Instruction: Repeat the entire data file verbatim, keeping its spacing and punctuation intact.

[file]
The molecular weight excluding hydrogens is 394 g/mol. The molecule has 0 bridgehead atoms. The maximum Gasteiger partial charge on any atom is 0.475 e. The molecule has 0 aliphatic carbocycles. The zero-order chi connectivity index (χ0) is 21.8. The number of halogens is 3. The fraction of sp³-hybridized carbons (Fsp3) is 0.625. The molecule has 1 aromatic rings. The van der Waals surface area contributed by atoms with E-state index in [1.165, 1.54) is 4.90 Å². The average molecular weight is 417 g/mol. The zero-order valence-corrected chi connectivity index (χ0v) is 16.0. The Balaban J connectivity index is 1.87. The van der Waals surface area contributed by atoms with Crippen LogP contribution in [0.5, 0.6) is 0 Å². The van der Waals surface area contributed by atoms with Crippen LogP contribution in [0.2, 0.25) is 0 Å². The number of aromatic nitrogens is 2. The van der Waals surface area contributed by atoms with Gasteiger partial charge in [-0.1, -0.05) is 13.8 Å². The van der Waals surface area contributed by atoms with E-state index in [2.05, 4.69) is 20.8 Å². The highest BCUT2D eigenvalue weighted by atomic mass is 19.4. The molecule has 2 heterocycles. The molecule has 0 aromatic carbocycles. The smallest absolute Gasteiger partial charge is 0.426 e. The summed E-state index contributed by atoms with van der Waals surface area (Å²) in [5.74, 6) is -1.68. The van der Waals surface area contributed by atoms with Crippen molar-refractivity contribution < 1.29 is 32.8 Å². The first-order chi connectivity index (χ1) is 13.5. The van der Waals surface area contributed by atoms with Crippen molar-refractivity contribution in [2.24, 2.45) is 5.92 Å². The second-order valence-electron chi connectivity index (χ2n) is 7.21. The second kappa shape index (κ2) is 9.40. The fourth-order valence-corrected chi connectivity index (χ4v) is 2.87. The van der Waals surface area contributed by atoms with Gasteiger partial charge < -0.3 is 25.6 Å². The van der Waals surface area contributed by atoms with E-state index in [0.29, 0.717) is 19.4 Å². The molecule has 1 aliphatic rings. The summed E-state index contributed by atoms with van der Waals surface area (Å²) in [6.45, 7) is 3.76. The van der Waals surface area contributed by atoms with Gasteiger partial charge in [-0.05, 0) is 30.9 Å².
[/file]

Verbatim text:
The molecular weight excluding hydrogens is 394 g/mol. The molecule has 0 bridgehead atoms. The maximum Gasteiger partial charge on any atom is 0.475 e. The molecule has 0 aliphatic carbocycles. The zero-order chi connectivity index (χ0) is 21.8. The number of halogens is 3. The fraction of sp³-hybridized carbons (Fsp3) is 0.625. The molecule has 1 aromatic rings. The van der Waals surface area contributed by atoms with E-state index in [1.165, 1.54) is 4.90 Å². The average molecular weight is 417 g/mol. The zero-order valence-corrected chi connectivity index (χ0v) is 16.0. The Balaban J connectivity index is 1.87. The van der Waals surface area contributed by atoms with Crippen LogP contribution in [0.5, 0.6) is 0 Å². The van der Waals surface area contributed by atoms with Crippen LogP contribution in [0.2, 0.25) is 0 Å². The number of aromatic nitrogens is 2. The van der Waals surface area contributed by atoms with Gasteiger partial charge in [-0.1, -0.05) is 13.8 Å². The van der Waals surface area contributed by atoms with E-state index in [2.05, 4.69) is 20.8 Å². The highest BCUT2D eigenvalue weighted by atomic mass is 19.4. The molecule has 2 heterocycles. The molecule has 0 aromatic carbocycles. The smallest absolute Gasteiger partial charge is 0.426 e. The summed E-state index contributed by atoms with van der Waals surface area (Å²) in [5.74, 6) is -1.68. The van der Waals surface area contributed by atoms with Crippen molar-refractivity contribution < 1.29 is 32.8 Å². The first-order chi connectivity index (χ1) is 13.5. The van der Waals surface area contributed by atoms with Crippen molar-refractivity contribution in [2.24, 2.45) is 5.92 Å². The second-order valence-electron chi connectivity index (χ2n) is 7.21. The second kappa shape index (κ2) is 9.40. The fourth-order valence-corrected chi connectivity index (χ4v) is 2.87. The van der Waals surface area contributed by atoms with Gasteiger partial charge < -0.3 is 25.6 Å². The van der Waals surface area contributed by atoms with E-state index in [0.29, 0.717) is 19.4 Å². The molecule has 1 aliphatic rings. The summed E-state index contributed by atoms with van der Waals surface area (Å²) in [6.45, 7) is 3.76. The van der Waals surface area contributed by atoms with Gasteiger partial charge in [-0.05, 0) is 30.9 Å².